Jerry Newcombe
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You’d think if someone was filled with Bible references, then he must be mentally unbalanced.

And yet Shakespeare’s writings are replete with some 1300 biblical quotes and references.

Even the world’s leading atheist, Richard Dawkins, professor at Oxford, and author of the best-selling book, The God Delusion, essentially says you’re culturally illiterate if you are not familiar with the Bible. In page after page of blasting the Christian faith (and Islam); after saying terrible things about the Scriptures, suddenly, he says positive things about the Bible---as literature.

states, “The King James Bible of 1611---the Authorized Version---includes passages of outstanding literary merit in its own right, for example the Song of Songs, and the sublime Ecclesiastes (which I am told is pretty good in the original Hebrew too). But the main reason the English Bible needs to be part of our education is that is a major source book for literary culture.”

Dawkins goes on to cite scores and scores of phrases from the Bible that are common in our parlance, such as “Be fruitful and multiply,” “East of Eden,” “Adam’s Rib,” etc.

This does not mean he in any way respects the Bible as holy writ or anything close. He concludes this section: “We can give up belief in God while not losing touch with a treasured heritage.” That strikes me as a fruitless venture. But I quote it because he refers to the Bible in general, and the 400-year-old King James in particular as a “treasured heritage.”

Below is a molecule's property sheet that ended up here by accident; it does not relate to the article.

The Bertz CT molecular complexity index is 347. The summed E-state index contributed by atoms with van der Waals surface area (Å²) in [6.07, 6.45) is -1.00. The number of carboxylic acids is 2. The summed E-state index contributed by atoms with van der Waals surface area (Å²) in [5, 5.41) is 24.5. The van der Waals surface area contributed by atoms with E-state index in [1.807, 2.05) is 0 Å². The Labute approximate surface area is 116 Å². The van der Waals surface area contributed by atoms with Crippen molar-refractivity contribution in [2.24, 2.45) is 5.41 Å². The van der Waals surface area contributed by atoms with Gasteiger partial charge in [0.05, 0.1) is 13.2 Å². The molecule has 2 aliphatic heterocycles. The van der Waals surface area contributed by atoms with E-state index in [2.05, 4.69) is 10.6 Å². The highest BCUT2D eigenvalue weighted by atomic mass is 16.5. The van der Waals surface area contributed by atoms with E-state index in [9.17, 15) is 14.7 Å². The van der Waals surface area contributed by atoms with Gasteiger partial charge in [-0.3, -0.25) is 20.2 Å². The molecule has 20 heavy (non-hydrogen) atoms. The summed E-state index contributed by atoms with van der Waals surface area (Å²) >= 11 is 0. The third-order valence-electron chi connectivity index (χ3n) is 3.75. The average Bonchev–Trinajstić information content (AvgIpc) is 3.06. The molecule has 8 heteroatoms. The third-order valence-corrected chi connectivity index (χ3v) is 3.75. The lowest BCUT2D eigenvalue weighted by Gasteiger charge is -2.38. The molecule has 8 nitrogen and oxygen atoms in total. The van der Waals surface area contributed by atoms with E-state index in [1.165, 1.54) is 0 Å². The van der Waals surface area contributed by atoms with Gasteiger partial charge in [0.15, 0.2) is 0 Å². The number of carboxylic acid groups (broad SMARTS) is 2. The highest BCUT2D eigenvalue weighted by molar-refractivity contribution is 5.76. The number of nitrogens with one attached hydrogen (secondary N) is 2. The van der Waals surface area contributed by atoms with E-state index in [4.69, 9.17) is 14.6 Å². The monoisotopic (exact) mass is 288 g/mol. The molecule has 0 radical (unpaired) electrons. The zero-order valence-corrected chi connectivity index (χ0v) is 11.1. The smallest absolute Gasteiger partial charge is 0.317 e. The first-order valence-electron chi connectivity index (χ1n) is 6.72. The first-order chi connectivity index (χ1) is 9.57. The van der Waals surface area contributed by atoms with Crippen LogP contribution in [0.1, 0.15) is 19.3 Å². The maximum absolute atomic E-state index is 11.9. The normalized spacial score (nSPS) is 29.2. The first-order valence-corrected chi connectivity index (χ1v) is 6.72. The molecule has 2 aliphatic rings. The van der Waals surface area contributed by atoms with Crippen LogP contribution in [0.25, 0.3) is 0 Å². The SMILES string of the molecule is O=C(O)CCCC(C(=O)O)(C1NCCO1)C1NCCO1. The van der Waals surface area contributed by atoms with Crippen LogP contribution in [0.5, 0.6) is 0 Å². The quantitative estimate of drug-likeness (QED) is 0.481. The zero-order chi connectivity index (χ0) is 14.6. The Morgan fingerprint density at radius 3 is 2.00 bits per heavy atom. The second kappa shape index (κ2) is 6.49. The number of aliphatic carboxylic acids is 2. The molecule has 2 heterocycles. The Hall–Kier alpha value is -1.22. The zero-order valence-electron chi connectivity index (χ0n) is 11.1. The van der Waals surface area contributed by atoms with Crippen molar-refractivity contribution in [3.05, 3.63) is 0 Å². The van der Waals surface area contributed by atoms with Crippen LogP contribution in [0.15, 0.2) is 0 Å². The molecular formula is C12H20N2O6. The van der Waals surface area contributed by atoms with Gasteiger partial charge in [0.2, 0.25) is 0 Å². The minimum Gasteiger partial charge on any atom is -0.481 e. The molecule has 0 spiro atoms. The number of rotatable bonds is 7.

For those who have never taken the time to read it, the Bible contains a great deal of wisdom---teaching such concepts as: As a man thinks in his heart so is he; you reap what you sow; do unto others as you would have them do unto you; love your neighbor as yourself, and so on.

Several years ago, David Van Biema wrote a cover story for TIME magazine (April 2, 2007), wherein he said: “Should the Holy Book be on the public menu? Yes. It’s the bedrock of Western culture. And it’s constitutional---as long as we teach but don’t preach it.”

He even implies life would be boring without it: “Without the Bible and a few imposing secular sources, we face a numbing horizontality in our culture---blogs, political announcements, ads. The world is flat, sure. But Scripture is among our few means to make it deep.”

Sadly, when you see a character on the big screen, if he or she is quoting the Bible, it’s almost a sure sign that he’s crazy or evil or both. The other characters need to hold on to their wallets and get ready to defend themselves. Thankfully, the reality is far different.

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Jerry Newcombe

Dr. Jerry Newcombe is a key archivist of the D. James Kennedy Legacy Library and a Christian TV producer.